Administration’s Middle East Foreign Policy Dismissive of Rights Values
Elisa Epstein, Advocacy Coordinator | ( Human Rights Watch) | – –
Senior US officials have made comments on the Middle East recently that reinforce concerns that the Trump administration will largely ignore human rights issues long considered important to US foreign policy.
In his January 17 speech at Stanford University, US Secretary of State Rex Tillerson laid out the Trump administration’s Syria strategy. Yet he never mentioned US refugee or aid policy – surely integral aspects of any US strategy in Syria. When quizzed on this omission and his wider attitude to human rights by former Secretary of State Condoleezza Rice, Tillerson’s response was telling: he said that advocating human rights in the midst of a war, “doesn’t resonate very well, because the most important human right to anybody is … the right to life.” It’s a view that dismisses the full range of rights important to everyone, including those trapped in war zones.
Vice President Mike Pence made similarly disturbing comments during his meetings with Egyptian President Abdel Fattah al-Sisi in Cairo this week, when he said little about Egypt’s poor human rights record. At a press pool later, Pence said that he only raised issues that fell squarely in the “America first” playbook: reforms to a draconian nongovernmental organization law that restricts civil society and the release of American citizens imprisoned in Egypt.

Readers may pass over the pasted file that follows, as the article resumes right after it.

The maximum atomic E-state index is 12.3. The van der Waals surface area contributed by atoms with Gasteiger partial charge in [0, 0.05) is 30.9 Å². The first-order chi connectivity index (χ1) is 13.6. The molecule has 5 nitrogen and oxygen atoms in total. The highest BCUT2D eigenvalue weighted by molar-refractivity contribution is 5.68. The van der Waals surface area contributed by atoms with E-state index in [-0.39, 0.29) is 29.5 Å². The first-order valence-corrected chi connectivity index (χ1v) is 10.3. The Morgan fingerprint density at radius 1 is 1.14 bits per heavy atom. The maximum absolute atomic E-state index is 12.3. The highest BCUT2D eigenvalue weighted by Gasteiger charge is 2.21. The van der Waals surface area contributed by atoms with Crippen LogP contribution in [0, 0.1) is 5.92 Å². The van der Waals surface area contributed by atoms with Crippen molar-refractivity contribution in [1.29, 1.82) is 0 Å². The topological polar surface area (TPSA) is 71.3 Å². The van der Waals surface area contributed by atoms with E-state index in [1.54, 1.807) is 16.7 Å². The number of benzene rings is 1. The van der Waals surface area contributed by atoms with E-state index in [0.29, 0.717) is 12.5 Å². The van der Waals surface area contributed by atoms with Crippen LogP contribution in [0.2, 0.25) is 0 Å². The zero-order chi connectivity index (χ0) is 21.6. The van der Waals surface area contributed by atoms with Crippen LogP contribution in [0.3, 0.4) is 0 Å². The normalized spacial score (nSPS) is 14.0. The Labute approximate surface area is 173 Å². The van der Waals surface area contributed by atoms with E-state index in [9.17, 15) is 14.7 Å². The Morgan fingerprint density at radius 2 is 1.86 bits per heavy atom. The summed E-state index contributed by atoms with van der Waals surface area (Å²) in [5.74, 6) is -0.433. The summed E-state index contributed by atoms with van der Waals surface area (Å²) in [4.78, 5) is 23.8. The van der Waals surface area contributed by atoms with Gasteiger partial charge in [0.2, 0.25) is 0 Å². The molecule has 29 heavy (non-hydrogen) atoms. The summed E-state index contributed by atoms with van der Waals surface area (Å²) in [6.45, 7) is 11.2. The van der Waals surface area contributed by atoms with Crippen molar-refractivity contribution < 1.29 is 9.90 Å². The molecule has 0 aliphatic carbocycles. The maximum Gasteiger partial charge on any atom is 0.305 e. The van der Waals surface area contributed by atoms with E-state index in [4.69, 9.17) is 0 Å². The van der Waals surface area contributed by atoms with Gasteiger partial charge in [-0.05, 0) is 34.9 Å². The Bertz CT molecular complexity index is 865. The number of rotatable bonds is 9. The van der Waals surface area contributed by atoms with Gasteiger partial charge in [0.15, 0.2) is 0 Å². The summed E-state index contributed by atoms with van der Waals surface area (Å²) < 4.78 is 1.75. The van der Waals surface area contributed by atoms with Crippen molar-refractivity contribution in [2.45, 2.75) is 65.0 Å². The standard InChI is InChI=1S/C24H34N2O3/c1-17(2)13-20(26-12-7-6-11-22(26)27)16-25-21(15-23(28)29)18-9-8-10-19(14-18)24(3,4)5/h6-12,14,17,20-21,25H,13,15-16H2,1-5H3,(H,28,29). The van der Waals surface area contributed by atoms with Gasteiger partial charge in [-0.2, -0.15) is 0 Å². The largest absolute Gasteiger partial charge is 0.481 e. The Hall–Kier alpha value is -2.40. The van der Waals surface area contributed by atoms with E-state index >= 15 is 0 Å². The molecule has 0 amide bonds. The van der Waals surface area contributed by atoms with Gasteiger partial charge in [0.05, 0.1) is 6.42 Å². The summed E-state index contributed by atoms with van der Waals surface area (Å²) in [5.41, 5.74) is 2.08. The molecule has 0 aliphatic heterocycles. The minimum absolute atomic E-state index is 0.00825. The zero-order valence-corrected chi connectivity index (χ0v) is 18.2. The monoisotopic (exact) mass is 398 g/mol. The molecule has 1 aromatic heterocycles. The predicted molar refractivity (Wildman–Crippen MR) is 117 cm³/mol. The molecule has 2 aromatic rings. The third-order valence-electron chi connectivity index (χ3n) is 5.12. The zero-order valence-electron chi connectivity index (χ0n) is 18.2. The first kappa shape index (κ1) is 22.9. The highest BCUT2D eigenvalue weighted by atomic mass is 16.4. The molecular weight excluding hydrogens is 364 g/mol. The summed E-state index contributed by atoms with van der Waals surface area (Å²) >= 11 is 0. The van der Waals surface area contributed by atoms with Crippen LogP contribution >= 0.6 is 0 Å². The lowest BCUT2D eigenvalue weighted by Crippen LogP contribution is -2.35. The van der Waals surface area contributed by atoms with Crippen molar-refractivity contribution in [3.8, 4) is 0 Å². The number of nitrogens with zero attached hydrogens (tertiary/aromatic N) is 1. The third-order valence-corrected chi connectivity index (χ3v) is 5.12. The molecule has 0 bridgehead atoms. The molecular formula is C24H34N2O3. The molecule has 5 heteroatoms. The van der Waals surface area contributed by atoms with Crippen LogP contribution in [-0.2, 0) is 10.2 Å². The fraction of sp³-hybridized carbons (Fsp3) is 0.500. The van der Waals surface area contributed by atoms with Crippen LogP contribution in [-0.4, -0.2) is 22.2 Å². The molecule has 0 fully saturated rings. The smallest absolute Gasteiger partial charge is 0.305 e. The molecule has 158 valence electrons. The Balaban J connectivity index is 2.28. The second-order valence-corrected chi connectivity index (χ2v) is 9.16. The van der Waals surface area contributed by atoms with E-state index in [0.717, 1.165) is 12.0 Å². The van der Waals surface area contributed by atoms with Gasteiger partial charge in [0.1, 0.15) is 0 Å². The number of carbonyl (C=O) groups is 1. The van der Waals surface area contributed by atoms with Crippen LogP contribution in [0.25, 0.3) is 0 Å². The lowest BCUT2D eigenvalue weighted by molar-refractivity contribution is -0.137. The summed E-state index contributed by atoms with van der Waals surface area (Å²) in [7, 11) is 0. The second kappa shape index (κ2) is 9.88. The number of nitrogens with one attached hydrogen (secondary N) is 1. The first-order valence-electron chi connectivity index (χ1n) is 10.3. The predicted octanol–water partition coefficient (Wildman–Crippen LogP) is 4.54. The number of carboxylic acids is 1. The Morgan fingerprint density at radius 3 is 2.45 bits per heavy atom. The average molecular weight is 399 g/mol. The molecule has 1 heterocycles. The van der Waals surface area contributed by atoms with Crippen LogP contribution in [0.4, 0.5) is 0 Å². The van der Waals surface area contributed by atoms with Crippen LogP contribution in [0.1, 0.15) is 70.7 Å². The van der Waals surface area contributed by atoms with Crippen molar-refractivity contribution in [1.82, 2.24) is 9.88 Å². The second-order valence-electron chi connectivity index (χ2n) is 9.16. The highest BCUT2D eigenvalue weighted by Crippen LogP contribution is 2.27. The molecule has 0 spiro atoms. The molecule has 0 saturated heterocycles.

Like Tillerson, Pence is highly selective when he talks about human rights. When asked if other rights issues emerged during his meeting with al-Sisi, Pence said, “We talked about … the importance of respecting religious diversity in communities. And encompassed in that is human rights of all the people of Egypt.” Al-Sisi’s track record on this is not good. He has overseen a crackdown on diversity during his presidency and just days before Pence arrived in Cairo, Egyptian police continued their campaign of persecution against LGBT people with another 10 arrests. Pence gave no indication that his talking about this issue included raising specific concerns about rights violations by al-Sisi’s government.
Rhetoric matters, and leaders around the world are taking Donald Trump – and his top leadership – at their word. More than a year into his presidency, two of Trump’s senior foreign policymakers are giving short shrift to the very values and rights that the US has long considered to be in its best interests.
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